The push and pull factors of village life – on the one hand, limited options and claustrophobia, on the other, opportunity and openness – are characteristics that are common to villages at any time. The contemporary temptation is not so much to fear the threshold, as not to see any threshold there at all. For some time, technology has allowed us to imagine a world without boundaries and now, with broadband, the village offers “relocation opportunities” for the skilled urban malcontent.
It’s not hard to think of people we know who fit that description. Nor is it hard to think of villages, lying outside property rich cities, like Edinburgh, that have become dormitories for those who work there. So, in Scotland, I do not see villages that are dying in the clearly decisive way of those I visited in Europe. What I do see are villages that are metamorphosing from what they once were – places with a social cohesion born of necessity – to ones which have a mixed economy and a shifting population. Such villages must weave their own stories, rather than rely on the oral inheritance that situated village dwellers in the past.
Of course, such village narratives are rarely consciously brought to light. However, it has been one of the privileges of working on this project and this book that I have had reason to engage with people about what makes their village distinctive. The village of Ae, for example, here in the south west, was the first of Scotland’s 40 forest villages, built after the war. Those who have lived there from that time (1949) can tell lively anecdotes about the way, before mechanisation, an army of men once marched from the village down into the forest. Yet they recognise that the vitality of the local school is key to the current narrative of Ae. But this need not be a universal view. Farther west, in the village of Kendoon, for example, built in the 1930s to accommodate workers for the hydro scheme, the houses are now all privately owned by a mature group of villagers. There are no children and, I was told by one resident, no particular desire to have them in the village. This was not said in any prejudiced way, simply that their village functioned perfectly well without them.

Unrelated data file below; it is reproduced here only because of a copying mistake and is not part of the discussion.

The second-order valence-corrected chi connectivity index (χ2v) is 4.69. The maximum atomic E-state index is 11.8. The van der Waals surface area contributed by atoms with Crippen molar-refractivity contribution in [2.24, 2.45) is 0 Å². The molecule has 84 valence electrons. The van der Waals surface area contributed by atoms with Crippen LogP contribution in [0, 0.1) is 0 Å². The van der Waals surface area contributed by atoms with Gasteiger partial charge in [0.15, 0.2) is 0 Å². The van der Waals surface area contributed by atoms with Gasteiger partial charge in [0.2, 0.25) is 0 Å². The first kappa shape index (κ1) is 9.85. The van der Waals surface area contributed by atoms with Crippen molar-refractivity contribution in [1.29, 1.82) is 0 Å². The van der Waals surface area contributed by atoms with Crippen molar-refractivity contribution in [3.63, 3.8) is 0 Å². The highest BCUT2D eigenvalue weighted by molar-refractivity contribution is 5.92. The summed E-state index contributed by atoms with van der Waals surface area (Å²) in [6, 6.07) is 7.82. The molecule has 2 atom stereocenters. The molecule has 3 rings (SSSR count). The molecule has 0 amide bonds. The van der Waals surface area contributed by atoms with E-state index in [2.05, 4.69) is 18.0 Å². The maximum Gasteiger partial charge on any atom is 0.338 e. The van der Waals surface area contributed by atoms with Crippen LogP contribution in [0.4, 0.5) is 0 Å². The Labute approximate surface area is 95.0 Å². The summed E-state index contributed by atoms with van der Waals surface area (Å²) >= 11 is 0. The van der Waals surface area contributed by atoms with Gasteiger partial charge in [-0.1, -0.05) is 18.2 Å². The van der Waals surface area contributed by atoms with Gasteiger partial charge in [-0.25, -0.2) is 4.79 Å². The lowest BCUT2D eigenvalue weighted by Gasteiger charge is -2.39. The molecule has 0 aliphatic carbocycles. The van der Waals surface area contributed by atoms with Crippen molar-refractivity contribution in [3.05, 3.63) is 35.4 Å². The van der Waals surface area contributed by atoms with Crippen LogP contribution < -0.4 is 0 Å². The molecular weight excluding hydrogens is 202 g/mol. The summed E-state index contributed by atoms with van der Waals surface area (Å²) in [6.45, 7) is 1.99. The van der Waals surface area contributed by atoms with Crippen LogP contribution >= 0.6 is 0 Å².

In each village narrative, there will be an awareness of the past and of how the present has been shaped by it. The story of the village of Tarskavaig on Skye’s beautiful Sleat peninsula, for example, takes account of the clearance stories of Skye and of the current state of Gaelic, but also of the way in which the village has been rejuvenated by new residents who have led the transformation of a disused church into a new community hall. Being a ‘local’ there, I was told, means being able “to name each pothole on the road”.
The village represents the opposite of a world without boundaries. So why should we care – or at least pause - if a village dies? Because, as John Berger says, “All villages tell stories”, all villages are a language, a way of looking at the world, though some speak to us in a more nuanced, elliptical way than others. When I sat with my son on the green sward at Ceann Loch Reasort, I did not feel we were alone. The silence was companionable – the past felt reachable. Even more so, in the ‘New’ village of Arnol on the west coast of Lewis, which is not one village but two. The first is a village of shapes delineated by broken, turf-topped walls. The second village stands among the ruins, its white houses clear in the muted landscape with their extensions and their aerials. It is as if this village has grown out of the old one; cast it off like an old skin. But, at night, when the wind gets up and the house holders are settled before their screens, perhaps they can hear the old village singing its songs and telling tales of itself; woven through the place like tidewrack, memories of work, struggle, loss and love.
• In Another World: Among Europe’s Dying Villages, by Tom Pow, published by Polygon Books